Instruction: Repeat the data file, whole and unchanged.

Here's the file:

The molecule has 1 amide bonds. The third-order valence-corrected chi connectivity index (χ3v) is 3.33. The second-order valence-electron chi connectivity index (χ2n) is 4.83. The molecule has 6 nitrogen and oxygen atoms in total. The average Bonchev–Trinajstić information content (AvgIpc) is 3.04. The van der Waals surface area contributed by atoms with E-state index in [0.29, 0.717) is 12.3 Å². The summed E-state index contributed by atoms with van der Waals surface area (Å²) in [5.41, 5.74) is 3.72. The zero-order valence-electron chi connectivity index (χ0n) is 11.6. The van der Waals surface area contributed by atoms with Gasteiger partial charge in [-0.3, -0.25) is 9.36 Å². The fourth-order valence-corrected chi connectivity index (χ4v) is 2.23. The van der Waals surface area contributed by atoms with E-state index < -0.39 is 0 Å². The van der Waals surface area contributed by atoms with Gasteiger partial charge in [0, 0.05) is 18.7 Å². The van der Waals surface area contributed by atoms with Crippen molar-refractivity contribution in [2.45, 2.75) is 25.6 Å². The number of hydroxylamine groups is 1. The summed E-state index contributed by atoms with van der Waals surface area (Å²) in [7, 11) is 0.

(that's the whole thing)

The molecule has 1 amide bonds. The third-order valence-corrected chi connectivity index (χ3v) is 3.33. The second-order valence-electron chi connectivity index (χ2n) is 4.83. The molecule has 6 nitrogen and oxygen atoms in total. The average Bonchev–Trinajstić information content (AvgIpc) is 3.04. The van der Waals surface area contributed by atoms with E-state index in [0.29, 0.717) is 12.3 Å². The summed E-state index contributed by atoms with van der Waals surface area (Å²) in [5.41, 5.74) is 3.72. The zero-order valence-electron chi connectivity index (χ0n) is 11.6. The van der Waals surface area contributed by atoms with Gasteiger partial charge in [-0.3, -0.25) is 9.36 Å². The fourth-order valence-corrected chi connectivity index (χ4v) is 2.23. The van der Waals surface area contributed by atoms with E-state index < -0.39 is 0 Å². The van der Waals surface area contributed by atoms with Gasteiger partial charge in [0, 0.05) is 18.7 Å². The van der Waals surface area contributed by atoms with Crippen molar-refractivity contribution in [2.45, 2.75) is 25.6 Å². The number of hydroxylamine groups is 1. The summed E-state index contributed by atoms with van der Waals surface area (Å²) in [7, 11) is 0.